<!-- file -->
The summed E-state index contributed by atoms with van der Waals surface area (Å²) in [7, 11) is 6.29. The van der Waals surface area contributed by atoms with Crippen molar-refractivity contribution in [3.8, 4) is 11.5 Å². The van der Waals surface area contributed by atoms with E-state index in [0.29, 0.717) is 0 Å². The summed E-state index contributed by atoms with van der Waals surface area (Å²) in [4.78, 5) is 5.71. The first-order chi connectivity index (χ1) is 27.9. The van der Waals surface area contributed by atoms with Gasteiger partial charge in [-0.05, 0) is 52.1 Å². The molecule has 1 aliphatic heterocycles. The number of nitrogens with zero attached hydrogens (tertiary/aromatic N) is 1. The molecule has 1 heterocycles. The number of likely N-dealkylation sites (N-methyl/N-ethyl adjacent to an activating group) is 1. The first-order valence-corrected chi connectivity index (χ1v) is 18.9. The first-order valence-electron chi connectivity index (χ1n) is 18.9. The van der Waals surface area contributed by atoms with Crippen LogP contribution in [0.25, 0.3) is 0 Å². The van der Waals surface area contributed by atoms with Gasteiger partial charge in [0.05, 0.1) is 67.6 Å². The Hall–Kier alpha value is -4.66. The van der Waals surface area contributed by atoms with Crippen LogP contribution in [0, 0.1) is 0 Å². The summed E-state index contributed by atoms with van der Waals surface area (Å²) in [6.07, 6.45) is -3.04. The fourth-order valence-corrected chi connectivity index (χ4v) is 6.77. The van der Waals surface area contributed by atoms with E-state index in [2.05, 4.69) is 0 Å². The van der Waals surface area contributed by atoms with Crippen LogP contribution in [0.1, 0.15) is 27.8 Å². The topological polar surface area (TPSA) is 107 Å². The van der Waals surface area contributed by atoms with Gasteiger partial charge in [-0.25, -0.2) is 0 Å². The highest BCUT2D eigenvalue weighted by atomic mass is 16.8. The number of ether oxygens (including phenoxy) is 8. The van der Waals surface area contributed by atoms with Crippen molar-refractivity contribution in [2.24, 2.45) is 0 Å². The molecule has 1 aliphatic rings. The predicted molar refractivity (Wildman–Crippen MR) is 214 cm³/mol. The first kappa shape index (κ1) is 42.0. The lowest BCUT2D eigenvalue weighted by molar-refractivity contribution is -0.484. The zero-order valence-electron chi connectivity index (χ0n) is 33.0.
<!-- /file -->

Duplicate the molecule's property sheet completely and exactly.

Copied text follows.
The summed E-state index contributed by atoms with van der Waals surface area (Å²) in [7, 11) is 6.29. The van der Waals surface area contributed by atoms with Crippen molar-refractivity contribution in [3.8, 4) is 11.5 Å². The van der Waals surface area contributed by atoms with E-state index in [0.29, 0.717) is 0 Å². The summed E-state index contributed by atoms with van der Waals surface area (Å²) in [4.78, 5) is 5.71. The first-order chi connectivity index (χ1) is 27.9. The van der Waals surface area contributed by atoms with Gasteiger partial charge in [-0.05, 0) is 52.1 Å². The molecule has 1 aliphatic heterocycles. The number of nitrogens with zero attached hydrogens (tertiary/aromatic N) is 1. The molecule has 1 heterocycles. The number of likely N-dealkylation sites (N-methyl/N-ethyl adjacent to an activating group) is 1. The first-order valence-corrected chi connectivity index (χ1v) is 18.9. The first-order valence-electron chi connectivity index (χ1n) is 18.9. The van der Waals surface area contributed by atoms with Crippen LogP contribution in [0.25, 0.3) is 0 Å². The van der Waals surface area contributed by atoms with Gasteiger partial charge in [0.05, 0.1) is 67.6 Å². The Hall–Kier alpha value is -4.66. The van der Waals surface area contributed by atoms with Crippen LogP contribution in [0, 0.1) is 0 Å². The summed E-state index contributed by atoms with van der Waals surface area (Å²) in [6.07, 6.45) is -3.04. The fourth-order valence-corrected chi connectivity index (χ4v) is 6.77. The van der Waals surface area contributed by atoms with E-state index in [2.05, 4.69) is 0 Å². The van der Waals surface area contributed by atoms with Crippen LogP contribution in [0.1, 0.15) is 27.8 Å². The topological polar surface area (TPSA) is 107 Å². The van der Waals surface area contributed by atoms with Gasteiger partial charge in [-0.25, -0.2) is 0 Å². The highest BCUT2D eigenvalue weighted by atomic mass is 16.8. The number of ether oxygens (including phenoxy) is 8. The van der Waals surface area contributed by atoms with Crippen molar-refractivity contribution in [2.24, 2.45) is 0 Å². The molecule has 1 aliphatic rings. The predicted molar refractivity (Wildman–Crippen MR) is 214 cm³/mol. The first kappa shape index (κ1) is 42.0. The lowest BCUT2D eigenvalue weighted by molar-refractivity contribution is -0.484. The zero-order valence-electron chi connectivity index (χ0n) is 33.0.